The incredibly well-preserved remains of an extinct baby bird have been "immortalized" in a 100-million-year-old piece of amber. Scientists have now been studying this beautiful chunk of natural history to understand how vastly different modern day birds are to their prehistoric ancestors.
The mid-Cretaceous amber was found in a mine in the Hukawng Valley of northern Myanmar and sold to a Chinese museum in 2014. The research, partially funded and reported on by National Geographic, was recently published in the journal Gondwana Research.
The researchers used micro-CT scanning and 3D reconstruction to build up a better idea of what this specimen is all about.
The amber contains a hatchling enantiornithine, an extinct group of avialans much like a prehistoric bird. Simply by looking at the specimen through the amber, you can clearly make out its head, wings, feathers, and a foot with claws. Unlike modern-day birds, these winged beasts had teeth, clawed wings, and no beak. Unfortunately, they were wiped out around 66 million years ago alongside their dinosaur buddies.
“Burmese amber is exceptional among the Cretaceous amber deposits, in that the pieces are relatively large, clear, and durable, and the deposit has been mined on a massive scale,” the authors write. “Within the last twenty years, Cretaceous sites in northern Myanmar have become paramount for the study of fossil insects and plants trapped in amber, and recently these deposits have become increasingly important in the study of vertebrates.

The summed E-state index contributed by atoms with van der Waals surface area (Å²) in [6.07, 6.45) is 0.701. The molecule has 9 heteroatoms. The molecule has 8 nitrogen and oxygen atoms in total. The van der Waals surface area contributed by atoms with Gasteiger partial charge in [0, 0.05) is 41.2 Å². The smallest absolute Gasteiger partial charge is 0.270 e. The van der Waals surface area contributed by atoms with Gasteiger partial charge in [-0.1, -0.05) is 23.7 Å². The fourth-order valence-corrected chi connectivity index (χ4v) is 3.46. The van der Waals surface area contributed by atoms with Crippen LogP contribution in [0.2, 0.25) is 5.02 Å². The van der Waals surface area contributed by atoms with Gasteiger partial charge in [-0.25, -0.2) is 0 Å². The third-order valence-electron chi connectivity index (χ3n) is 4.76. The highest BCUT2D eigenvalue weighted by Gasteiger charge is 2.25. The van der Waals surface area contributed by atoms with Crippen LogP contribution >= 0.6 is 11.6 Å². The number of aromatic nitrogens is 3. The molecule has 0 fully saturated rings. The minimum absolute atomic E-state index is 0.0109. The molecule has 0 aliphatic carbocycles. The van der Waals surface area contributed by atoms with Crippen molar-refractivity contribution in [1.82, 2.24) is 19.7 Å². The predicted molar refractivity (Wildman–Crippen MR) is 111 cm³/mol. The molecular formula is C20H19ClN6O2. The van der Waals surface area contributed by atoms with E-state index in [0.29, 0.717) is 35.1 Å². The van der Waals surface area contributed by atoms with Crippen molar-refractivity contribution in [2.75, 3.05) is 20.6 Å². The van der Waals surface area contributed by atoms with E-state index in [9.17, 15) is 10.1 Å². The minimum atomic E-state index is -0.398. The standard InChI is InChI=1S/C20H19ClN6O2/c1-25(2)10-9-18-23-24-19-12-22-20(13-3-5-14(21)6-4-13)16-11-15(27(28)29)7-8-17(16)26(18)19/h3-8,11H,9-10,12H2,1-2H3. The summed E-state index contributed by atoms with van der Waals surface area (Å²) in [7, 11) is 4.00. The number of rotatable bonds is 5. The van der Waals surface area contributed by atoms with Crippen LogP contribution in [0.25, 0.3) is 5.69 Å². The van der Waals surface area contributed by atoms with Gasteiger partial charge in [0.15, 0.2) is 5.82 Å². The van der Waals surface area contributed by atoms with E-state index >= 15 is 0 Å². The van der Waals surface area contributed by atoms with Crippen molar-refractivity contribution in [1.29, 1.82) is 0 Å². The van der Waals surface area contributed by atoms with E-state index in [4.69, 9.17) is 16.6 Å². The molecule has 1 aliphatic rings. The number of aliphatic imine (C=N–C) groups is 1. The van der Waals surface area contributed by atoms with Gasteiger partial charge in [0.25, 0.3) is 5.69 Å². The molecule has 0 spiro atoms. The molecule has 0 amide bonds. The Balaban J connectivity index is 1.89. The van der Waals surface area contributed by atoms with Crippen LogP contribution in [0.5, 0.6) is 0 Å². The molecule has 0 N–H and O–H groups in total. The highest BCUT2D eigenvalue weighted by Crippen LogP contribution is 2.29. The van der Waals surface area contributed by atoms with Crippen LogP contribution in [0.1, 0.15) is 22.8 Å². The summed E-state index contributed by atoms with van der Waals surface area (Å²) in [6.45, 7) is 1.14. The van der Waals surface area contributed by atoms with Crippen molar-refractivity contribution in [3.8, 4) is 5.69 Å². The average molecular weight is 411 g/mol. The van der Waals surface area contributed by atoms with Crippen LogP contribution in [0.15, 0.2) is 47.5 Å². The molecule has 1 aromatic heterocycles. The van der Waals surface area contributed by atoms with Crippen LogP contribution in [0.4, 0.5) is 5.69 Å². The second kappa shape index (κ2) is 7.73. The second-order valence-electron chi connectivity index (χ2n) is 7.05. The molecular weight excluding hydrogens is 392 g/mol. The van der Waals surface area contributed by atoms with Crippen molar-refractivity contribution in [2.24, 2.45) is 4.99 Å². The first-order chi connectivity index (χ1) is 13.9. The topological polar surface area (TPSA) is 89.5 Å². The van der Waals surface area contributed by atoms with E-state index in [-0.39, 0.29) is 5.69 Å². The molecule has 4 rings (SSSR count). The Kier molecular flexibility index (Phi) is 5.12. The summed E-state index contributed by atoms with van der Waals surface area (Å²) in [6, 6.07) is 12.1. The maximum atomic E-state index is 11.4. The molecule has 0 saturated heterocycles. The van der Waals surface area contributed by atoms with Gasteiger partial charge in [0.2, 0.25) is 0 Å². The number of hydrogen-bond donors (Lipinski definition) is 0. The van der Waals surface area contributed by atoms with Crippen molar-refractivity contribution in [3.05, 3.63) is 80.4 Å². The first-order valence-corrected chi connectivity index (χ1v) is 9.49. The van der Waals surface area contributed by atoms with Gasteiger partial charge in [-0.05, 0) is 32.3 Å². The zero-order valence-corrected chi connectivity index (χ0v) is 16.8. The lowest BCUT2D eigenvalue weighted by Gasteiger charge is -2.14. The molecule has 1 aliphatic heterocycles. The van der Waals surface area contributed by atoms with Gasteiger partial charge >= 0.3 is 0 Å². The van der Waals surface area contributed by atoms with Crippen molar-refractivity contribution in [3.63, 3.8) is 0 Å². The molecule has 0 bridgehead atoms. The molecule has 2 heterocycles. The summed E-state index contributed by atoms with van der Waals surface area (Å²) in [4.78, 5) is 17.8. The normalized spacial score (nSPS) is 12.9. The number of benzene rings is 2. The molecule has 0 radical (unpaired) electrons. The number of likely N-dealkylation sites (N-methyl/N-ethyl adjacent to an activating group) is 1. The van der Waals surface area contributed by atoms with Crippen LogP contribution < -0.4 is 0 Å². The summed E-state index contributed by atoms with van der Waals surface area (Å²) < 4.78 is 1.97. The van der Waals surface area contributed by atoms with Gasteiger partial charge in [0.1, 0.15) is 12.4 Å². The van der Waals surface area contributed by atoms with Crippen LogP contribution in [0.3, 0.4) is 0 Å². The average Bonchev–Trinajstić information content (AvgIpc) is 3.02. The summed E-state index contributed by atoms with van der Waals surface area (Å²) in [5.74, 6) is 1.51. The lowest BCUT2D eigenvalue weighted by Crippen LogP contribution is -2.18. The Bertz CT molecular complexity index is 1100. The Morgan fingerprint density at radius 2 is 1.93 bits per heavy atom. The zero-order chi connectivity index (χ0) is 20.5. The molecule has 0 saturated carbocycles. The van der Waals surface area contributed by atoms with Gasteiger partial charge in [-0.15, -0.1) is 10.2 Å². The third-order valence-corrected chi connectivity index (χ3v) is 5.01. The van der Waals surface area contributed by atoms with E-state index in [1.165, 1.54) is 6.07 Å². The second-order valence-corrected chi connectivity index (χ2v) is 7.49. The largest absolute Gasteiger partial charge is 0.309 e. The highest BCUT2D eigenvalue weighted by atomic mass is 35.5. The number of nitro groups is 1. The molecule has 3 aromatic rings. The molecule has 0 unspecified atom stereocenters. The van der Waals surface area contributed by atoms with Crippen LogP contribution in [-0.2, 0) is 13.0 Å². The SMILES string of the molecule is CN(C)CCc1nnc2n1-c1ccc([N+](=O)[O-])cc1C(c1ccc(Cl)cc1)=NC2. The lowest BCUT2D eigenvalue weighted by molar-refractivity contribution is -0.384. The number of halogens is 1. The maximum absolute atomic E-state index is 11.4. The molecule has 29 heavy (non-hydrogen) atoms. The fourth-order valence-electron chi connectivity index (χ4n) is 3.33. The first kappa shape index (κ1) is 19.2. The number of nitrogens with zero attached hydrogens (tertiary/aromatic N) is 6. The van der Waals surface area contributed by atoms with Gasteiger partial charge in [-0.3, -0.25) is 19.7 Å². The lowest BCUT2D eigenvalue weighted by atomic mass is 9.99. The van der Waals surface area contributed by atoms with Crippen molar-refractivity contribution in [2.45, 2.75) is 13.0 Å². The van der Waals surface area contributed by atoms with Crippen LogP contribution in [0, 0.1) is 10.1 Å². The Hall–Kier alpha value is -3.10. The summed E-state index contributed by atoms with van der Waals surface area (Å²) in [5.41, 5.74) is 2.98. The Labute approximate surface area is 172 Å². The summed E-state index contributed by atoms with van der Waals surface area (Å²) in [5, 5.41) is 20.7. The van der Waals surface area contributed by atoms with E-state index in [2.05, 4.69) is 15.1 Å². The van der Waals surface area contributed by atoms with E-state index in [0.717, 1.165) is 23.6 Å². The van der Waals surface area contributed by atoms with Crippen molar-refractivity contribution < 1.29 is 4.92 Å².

Based on the pattern of the bird's feathers, the researchers think it was probably just a few days old when its fate was sealed by some dribbling tree sap. This means that the bird was potentially able to fly even though it was just born which, again, is dissimilar to modern day birds.
This relaxed attitude towards child-care might have been costly to the species. After all, this hatchling had a few days of life before it was encased in tree resin. As further evidence of that theory, paleontologists have found a fair few fossilized young enantiornithines in China, Mongolia, Spain, Argentina, Brazil, and the US. This one, though, is the best preserved.
You’re also no doubt wondering whether it’s possible to give this bird “the Jurassic Park treatment” of extracting its DNA and cloning it. Study author Ryan McKellar of the Royal Saskatchewan Museum, Regina told New Scientist that the specimen might look like flesh, but it’s totally broken down into carbon with no useable DNA. Damn.
Nevertheless, the researchers conclude their study by saying “hopefully” more incredible animals will be found in Burmese amber. It also begs the question of how many important and beautiful fossils will never be found.